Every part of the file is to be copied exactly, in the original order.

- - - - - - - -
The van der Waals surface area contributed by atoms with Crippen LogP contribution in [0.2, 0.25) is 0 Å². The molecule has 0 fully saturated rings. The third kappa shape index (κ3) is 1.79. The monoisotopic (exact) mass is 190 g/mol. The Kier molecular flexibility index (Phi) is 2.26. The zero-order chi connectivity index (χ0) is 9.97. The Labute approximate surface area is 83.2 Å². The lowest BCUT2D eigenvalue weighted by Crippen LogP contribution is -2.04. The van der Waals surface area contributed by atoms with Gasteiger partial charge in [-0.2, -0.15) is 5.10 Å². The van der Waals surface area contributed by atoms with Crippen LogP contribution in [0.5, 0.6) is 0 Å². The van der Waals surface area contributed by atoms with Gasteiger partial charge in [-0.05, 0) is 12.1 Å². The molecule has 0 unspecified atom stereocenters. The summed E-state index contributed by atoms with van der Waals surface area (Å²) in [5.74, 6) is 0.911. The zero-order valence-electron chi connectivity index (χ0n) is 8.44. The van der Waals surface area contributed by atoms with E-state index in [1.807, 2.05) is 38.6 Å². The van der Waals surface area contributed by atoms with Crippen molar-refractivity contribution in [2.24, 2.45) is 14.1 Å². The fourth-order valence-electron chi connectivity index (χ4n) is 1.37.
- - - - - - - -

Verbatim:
The van der Waals surface area contributed by atoms with Crippen LogP contribution in [0.2, 0.25) is 0 Å². The molecule has 0 fully saturated rings. The third kappa shape index (κ3) is 1.79. The monoisotopic (exact) mass is 190 g/mol. The Kier molecular flexibility index (Phi) is 2.26. The zero-order chi connectivity index (χ0) is 9.97. The Labute approximate surface area is 83.2 Å². The lowest BCUT2D eigenvalue weighted by Crippen LogP contribution is -2.04. The van der Waals surface area contributed by atoms with Gasteiger partial charge in [-0.2, -0.15) is 5.10 Å². The van der Waals surface area contributed by atoms with Crippen LogP contribution in [0.5, 0.6) is 0 Å². The van der Waals surface area contributed by atoms with Gasteiger partial charge in [-0.05, 0) is 12.1 Å². The molecule has 0 unspecified atom stereocenters. The summed E-state index contributed by atoms with van der Waals surface area (Å²) in [5.74, 6) is 0.911. The zero-order valence-electron chi connectivity index (χ0n) is 8.44. The van der Waals surface area contributed by atoms with E-state index in [1.807, 2.05) is 38.6 Å². The van der Waals surface area contributed by atoms with Crippen molar-refractivity contribution in [2.24, 2.45) is 14.1 Å². The fourth-order valence-electron chi connectivity index (χ4n) is 1.37.